True Wolf Blog
Hundreds of Missoulians stood in line for the Montana Premiere of True Wolf at the Wilma Theater the evening of June 29, 2012. The gala screening was sponsored by Missoula’s Quality Rock Station, Trail 1033. There were so many people in line, the screening was delayed by 30 minutes just to give everyone a chance to get in the theater and find a seat. Don’t let anyone tell you how the film ends!
View a photo slideshow from the evening shot by Jess Abel of Red Light Studios.
After the screening, Robert Chase from Trail 1033 hosted a talk by Bruce Weide and Pat Tucker. Director Rob Whitehair was also on hand to answer questions from the audience.
As a final send off, Pat Tucker led the crowd in a group howl.
Watch the video and howl along!
The perfect description of True Wolf from John Hartl of The Seattle Times. What more could a documentary ask for?
No spoiler alert, just a great compliment from Sally Mauk, News Director of KUFM who called the ending “one of the really amazing moments in documentary film that I’ve seen.” During her interview with Bruce Weide and Rob Whitehair, she explained “the value of the film is that it raises as many questions as it does answer questions about the whole notion of our relationship to wild animals.”
True Wolf – Executive Producer’s Statement
By Bruce Weide
The making of True Wolf began more than twenty years ago, in 1991, when Koani entered our lives. At first, I borrowed a video camera from Missoula Community Access Television. Later, when Wild Sentry could afford it, I bought a 3-chip camera. Filming our life with a wolf was done on the fly without the luxury of multiple takes and in terms of priorities, it lay well below caring for Koani, running Wild Sentry, and presenting programs. Nevertheless, I shot footage for sixteen years with the belief that this was a good story.
But it wasn’t until 2006, that I truly felt compelled to make a film about Koani. If you live a life with a wolf, you understand that they are meant to live wild and free. I saw a film as a legacy to a wolf who spent her life in captivity and thereby provided many people with a new understanding of wolves. So I set about looking for another filmmaker to work with. I wanted to collaborate with someone for two reasons: Fifteen years had passed since my second documentary aired on public television. During this time I’d engaged in a career entirely apart from filmmaking and much had changed in that world. But of even more importance, I believe in the creative power that comes from team work.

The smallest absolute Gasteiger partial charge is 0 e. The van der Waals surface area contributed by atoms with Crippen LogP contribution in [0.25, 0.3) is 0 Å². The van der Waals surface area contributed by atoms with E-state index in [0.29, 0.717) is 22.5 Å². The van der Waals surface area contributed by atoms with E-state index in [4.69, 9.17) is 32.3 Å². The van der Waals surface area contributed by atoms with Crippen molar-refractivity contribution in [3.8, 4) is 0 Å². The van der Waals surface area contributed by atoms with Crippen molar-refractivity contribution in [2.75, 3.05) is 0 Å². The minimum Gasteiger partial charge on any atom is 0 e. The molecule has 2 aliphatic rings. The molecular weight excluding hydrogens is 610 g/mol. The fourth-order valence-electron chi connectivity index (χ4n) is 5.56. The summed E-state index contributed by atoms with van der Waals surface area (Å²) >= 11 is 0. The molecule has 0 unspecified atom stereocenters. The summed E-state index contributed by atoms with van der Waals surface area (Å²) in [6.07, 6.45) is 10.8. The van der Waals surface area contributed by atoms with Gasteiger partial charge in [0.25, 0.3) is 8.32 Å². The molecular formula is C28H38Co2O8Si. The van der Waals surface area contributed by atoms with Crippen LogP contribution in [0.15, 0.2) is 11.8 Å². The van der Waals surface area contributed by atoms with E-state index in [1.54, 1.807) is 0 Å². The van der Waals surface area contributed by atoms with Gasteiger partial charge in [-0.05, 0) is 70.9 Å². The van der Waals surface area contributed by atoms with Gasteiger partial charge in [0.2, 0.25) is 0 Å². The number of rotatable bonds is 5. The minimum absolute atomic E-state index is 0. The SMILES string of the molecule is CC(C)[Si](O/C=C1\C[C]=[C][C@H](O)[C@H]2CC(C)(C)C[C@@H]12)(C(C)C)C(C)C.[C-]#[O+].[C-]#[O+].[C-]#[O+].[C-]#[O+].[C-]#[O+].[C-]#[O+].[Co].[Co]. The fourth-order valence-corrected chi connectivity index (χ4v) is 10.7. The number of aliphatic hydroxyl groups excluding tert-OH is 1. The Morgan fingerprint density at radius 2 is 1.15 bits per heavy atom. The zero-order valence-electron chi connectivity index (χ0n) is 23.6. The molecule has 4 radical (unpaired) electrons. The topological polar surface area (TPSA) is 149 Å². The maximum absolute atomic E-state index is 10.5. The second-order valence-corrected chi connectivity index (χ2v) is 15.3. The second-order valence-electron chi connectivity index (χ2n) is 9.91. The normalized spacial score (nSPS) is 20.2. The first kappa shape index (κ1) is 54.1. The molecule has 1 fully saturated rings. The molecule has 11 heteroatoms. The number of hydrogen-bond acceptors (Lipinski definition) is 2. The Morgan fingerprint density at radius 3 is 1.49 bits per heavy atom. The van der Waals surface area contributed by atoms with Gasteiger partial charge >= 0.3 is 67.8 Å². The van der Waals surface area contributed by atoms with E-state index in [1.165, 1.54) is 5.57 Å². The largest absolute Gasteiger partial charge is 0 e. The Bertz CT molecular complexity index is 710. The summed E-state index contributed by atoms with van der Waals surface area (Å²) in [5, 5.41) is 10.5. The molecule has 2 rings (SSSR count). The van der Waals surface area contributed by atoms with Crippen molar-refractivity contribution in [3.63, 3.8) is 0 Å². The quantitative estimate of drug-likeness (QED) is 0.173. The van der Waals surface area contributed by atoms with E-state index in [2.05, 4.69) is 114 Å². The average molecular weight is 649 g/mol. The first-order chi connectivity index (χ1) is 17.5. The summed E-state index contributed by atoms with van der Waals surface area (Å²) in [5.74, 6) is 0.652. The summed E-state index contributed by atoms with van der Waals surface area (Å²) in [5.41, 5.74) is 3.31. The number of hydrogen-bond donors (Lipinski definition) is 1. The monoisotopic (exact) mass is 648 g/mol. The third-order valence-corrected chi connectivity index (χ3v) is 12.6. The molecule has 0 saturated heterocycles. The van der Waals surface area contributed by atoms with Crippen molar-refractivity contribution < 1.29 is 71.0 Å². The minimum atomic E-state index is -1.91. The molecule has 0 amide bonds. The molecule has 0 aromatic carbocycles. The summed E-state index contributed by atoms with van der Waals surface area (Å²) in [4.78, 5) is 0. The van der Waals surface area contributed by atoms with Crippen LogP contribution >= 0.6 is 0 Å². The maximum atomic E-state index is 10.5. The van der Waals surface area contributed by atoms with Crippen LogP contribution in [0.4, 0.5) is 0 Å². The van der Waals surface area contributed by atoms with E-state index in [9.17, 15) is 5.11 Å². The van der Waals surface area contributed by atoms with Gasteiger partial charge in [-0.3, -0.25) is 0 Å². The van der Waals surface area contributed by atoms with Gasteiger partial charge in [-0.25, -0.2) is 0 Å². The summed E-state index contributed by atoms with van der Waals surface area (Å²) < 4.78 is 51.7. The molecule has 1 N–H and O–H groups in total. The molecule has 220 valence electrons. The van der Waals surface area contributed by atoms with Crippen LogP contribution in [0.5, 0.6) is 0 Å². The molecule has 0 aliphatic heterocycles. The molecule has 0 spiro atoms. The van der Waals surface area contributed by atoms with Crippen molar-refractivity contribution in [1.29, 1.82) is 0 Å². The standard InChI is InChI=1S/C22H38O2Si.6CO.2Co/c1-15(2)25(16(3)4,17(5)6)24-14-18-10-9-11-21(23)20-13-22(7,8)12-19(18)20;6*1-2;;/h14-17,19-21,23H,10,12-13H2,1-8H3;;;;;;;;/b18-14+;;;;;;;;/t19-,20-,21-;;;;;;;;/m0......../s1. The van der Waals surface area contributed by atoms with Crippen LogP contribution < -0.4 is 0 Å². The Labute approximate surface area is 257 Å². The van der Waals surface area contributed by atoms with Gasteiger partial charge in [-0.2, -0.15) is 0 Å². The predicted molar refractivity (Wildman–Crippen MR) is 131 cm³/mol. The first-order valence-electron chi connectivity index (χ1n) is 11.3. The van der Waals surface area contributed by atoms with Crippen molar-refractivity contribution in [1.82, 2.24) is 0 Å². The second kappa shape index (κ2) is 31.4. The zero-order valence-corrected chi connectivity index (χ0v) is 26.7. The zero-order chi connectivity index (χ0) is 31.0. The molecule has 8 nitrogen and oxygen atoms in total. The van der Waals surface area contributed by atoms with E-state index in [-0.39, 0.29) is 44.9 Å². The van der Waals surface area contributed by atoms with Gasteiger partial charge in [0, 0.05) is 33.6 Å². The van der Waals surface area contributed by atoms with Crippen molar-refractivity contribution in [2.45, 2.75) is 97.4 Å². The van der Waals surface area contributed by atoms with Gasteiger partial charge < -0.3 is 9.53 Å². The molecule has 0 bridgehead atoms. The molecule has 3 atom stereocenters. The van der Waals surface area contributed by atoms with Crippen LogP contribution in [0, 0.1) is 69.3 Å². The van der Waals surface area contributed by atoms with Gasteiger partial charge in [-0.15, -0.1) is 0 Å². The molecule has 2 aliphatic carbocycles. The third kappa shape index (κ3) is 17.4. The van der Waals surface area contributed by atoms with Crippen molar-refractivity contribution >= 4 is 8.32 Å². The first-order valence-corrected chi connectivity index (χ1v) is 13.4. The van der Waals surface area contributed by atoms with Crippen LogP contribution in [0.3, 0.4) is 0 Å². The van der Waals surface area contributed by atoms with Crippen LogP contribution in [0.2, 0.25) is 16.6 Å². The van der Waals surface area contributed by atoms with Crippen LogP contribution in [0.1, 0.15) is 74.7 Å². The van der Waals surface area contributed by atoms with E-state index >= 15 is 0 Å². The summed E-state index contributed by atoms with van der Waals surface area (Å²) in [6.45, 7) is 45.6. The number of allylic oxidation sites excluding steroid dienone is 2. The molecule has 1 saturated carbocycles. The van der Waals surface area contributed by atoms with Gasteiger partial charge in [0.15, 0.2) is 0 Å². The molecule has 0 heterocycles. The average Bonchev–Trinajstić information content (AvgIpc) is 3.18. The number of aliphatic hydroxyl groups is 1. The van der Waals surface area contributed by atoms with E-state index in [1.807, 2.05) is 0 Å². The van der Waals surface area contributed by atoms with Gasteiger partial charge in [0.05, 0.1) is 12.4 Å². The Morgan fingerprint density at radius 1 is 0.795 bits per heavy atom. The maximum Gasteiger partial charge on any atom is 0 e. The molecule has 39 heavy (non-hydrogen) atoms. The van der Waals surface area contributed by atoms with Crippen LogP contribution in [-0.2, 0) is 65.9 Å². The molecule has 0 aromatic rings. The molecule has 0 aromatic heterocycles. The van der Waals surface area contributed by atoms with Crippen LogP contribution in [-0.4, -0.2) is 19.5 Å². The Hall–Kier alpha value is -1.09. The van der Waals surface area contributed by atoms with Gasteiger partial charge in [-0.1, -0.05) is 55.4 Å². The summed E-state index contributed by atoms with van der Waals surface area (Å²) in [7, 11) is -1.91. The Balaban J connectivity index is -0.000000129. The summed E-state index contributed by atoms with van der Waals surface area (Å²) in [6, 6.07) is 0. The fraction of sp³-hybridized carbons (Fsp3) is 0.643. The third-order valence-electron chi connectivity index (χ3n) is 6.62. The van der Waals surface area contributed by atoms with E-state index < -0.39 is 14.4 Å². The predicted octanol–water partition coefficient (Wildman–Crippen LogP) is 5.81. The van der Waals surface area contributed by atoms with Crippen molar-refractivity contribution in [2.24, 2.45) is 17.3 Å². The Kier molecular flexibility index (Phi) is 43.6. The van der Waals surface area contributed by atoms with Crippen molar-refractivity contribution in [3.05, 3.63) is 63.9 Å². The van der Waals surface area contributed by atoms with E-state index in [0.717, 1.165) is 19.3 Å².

As I searched for a partner, I set about the arduous task of fundraising and eventually, due to the loyalty and generosity of people who had supported Wild Sentry in the past, succeeded. During this period, I also wrote draft after draft of the film. I knew the story I wanted to tell and the three primary elements I wanted to see included:
- the importance of education;
- the role stories play in influencing our perceptions and attitudes;
- the critical need for civil discourse.
Also, I wanted to make a film that underscored the fact that wolves (and hybrids) are not good pets.
Over the course of that three and a half year search, I found people more interested in co-opting the project than collaborating on it. I came quite close to calling it quits… after all, there comes a point when perseverance can turn into stubborn silliness. But I decided to give it one more try.
I explained the story to Rob Whitehair of Tree and Sky Media Arts. This was not an ‘elevator pitch’, this was a full description of story as well as the themes I wanted to see woven into that story. And something unusual and fantastic happened; Rob listened. As I told the story, Rob’s eyes grew more animated and after I finished he said, “Awesome!” And so began a richly rewarding relationship and collaborative effort that resulted in True Wolf.
I hope you enjoy the film. I’m proud of it and I’m delighted to have worked with Rob, but more importantly I now feel a sense of relief because I’ve fulfilled a vow I made to Koani, a commitment to create a legacy to the educational work she achieved and the sacrifice it cost her.